NEW YORK (AP) -- Valentine's Day isn't just for lovers; it's for those you love.
Children are usually high on that list.
"Valentine's Day has romantic roots but it has become a day for everyone," observes Miriam Arond, editor in chief of Child magazine. "Parents love an excuse to show their kids how much they love them."
Most "children" never outgrow Valentines from their parents, expecting them even as adults, Arond notes.
But showering children with love doesn't mean showering children with presents.
Instead of teaching kids that Feb. 14 is just another day to submit a gift list, Arond suggests making an effort to make the day special, maybe give "a gift from the heart."
Maybe heart-shaped waffles will be waiting on the breakfast table or a special card that recounts all the things that make your child special, suggests Arond.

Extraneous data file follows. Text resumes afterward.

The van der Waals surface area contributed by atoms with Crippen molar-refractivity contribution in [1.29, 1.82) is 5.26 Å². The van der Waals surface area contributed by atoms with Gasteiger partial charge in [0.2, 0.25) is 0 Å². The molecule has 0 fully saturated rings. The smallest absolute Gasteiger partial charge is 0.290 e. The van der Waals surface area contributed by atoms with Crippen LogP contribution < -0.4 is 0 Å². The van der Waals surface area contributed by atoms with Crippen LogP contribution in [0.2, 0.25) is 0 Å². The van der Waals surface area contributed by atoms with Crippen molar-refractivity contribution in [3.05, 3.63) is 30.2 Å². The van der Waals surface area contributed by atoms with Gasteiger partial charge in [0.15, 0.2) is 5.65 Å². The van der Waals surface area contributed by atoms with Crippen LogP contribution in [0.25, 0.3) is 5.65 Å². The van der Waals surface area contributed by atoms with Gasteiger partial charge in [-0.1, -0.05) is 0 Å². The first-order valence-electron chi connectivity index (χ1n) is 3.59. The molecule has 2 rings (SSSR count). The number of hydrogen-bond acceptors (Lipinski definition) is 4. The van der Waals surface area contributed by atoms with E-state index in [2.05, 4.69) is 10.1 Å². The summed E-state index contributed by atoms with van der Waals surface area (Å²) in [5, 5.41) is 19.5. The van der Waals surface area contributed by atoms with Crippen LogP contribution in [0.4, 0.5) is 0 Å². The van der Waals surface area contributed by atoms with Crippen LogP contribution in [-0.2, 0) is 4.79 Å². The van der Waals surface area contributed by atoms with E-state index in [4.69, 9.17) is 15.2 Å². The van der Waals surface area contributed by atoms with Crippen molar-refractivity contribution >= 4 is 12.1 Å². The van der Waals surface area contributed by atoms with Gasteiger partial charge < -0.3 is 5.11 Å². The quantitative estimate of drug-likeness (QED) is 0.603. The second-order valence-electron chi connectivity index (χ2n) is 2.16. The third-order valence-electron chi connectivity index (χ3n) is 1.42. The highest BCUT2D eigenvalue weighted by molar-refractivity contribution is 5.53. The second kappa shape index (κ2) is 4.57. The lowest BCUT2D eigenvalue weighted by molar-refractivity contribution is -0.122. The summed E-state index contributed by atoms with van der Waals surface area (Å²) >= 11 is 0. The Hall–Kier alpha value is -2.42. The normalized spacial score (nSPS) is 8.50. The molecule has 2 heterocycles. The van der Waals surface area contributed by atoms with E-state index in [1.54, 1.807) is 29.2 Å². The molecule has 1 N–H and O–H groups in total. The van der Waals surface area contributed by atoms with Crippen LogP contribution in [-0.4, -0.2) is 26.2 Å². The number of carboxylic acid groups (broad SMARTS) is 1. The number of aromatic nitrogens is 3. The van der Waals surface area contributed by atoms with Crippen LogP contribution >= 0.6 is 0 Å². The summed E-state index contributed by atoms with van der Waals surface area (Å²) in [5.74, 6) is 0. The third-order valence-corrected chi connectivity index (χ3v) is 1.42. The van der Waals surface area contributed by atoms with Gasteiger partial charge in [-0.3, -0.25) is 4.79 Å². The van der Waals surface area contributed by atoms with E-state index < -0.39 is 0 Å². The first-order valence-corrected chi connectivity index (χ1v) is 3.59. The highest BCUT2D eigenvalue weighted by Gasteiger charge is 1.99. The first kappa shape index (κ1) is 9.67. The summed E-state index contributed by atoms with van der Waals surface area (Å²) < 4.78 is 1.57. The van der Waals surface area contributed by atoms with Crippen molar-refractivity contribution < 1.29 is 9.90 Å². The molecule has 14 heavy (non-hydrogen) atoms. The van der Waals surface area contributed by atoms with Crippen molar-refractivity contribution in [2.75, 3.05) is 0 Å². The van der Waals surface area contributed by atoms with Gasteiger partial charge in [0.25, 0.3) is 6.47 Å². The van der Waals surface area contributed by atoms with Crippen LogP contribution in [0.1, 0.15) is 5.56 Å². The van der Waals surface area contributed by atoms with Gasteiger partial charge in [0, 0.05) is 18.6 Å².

Craft projects can be an entree for parents to teach first lessons on love.
Preteens and even teen-agers who might shy away from giving and getting parental affection can be coaxed into making paper-petal flowers or cards.
It's not always so uncool for kids to show parents they love them, especially on a day when everyone is expected to do so, Arond says. Using funky computer graphics or humor to jazz up a card instead of being forced to send a sappy one also helps teen-agers express themselves without sacrificing their hip image, she notes.
A more sentimental route is cards made from family photographs (or color copies of family photographs) that are cut with scalloped-edge scissors to make interesting borders, suggests Kieran Juska, home and crafts editor for Rosie magazine.
"Homemade cards are the most fantastic thing for parents to get from their kids. They always hang them with pride in their office," she says.
And younger children who aren't ready to handle all the craft equipment on their own can work with parents to make Valentines for all their classmates. The emphasis is on the "all."
Brainerd Dispatch ©2013. All Rights Reserved.